As, you can see, the output says the JAVA_HOME variable is not yet set and jenv is correctly loaded. Don't mind the other errors. They will be gone after we added Java in the next section.

Now let us set JAVA_HOME environment variable using command:

$ jenv enable-plugin export

You should restart your current shell session to activate jenv export plugin echo export plugin activated. To restart shell session, run:

$ exec $SHELL -l

Now, run again "jenv doctor" command and see what it returns!

$ jenv doctor

Sample output:

[OK] JAVA_HOME variable probably set by jenv PROMPT [ERROR] Java binary in path is not in the jenv shims. [ERROR] Please check your path, or try using /path/to/java/home is not a valid path to java installation. PATH : /home/ostechnix/.jenv/libexec:/home/ostechnix/.jenv/shims:/home/ostechnix/.jenv/bin:/home/ostechnix/.jenv/shims:/home/ostechnix/.jenv/bin:/usr/local/sbin:/usr/local/bin:/usr/sbin:/usr/bin:/sbin:/bin:/usr/games:/usr/local/games:/snap/bin [OK] Jenv is correctly loaded

Done! The JAVA_HOME variable will be automatically set by jEnv depending upon the currently active Java environment.

Manage Multiple Java Versions With jEnv On Linux

Running jEnv without any options will display the help section:

$ jenv

Sample output:

jenv 0.5.3-2-g78dbd7f
Usage: jenv <command> [<args>]

Some useful jenv commands are:
   commands    List all available jenv commands
   local       Set or show the local application-specific Java version
   global      Set or show the global Java version
   shell       Set or show the shell-specific Java version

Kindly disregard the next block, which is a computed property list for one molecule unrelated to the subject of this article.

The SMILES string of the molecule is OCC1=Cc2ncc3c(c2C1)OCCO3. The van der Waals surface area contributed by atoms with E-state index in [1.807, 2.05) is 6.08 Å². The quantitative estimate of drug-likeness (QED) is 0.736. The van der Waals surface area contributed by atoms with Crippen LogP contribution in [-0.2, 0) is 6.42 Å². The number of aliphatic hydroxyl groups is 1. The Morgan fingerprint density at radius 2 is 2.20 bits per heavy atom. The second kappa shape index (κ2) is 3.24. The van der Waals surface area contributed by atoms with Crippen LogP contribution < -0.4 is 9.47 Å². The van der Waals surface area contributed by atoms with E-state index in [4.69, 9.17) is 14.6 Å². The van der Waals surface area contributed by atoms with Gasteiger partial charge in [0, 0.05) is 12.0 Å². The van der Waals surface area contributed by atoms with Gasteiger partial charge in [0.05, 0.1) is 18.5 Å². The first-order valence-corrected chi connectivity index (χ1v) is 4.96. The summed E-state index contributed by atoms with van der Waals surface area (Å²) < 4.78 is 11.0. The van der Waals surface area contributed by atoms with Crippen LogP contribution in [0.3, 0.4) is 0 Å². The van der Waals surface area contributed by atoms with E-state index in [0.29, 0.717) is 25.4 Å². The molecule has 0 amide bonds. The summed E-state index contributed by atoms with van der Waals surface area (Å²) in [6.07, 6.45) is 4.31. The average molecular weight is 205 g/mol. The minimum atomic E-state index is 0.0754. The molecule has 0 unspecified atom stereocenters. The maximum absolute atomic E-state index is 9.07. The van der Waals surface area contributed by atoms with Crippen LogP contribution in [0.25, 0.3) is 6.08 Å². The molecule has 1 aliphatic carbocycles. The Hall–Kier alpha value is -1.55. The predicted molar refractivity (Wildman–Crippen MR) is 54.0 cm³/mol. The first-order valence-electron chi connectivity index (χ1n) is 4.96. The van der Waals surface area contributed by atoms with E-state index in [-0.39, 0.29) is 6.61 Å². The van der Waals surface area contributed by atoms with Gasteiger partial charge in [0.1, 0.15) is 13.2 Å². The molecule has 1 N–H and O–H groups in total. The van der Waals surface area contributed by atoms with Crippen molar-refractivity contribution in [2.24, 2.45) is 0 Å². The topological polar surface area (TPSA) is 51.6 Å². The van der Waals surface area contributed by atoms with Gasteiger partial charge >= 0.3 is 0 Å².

rehash      Rehash jenv shims (run this after installing executables)
   version     Show the current Java version and its origin
   versions    List all Java versions available to jenv
   which       Display the full path to an executable
   whence      List all Java versions that contain the given executable
   add         Add JDK into jenv. A alias name will be generated by parsing "java -version"

See `jenv help <command>' for information on a specific command.
For full documentation, see:

Add different Java environments

Now we need to tell jenv where is our Java environments are located.

First, let us add openjdk-13 environment using command:

$ jenv add /usr/lib/jvm/java-13-openjdk-amd64/

Sample output:

openjdk64-13.0.3 added
13.0.3 added
13.0 added
13 added

Then, add openjdk-14 using command:

$ jenv add /usr/lib/jvm/java-14-openjdk-amd64/
openjdk64-14.0.1 added
14.0.1 added
14.0 added
14 added

Now check all available Java versions to jenv using command:

$ jenv versions

Sample output:

* system (set by /home/ostechnix/.jenv/version)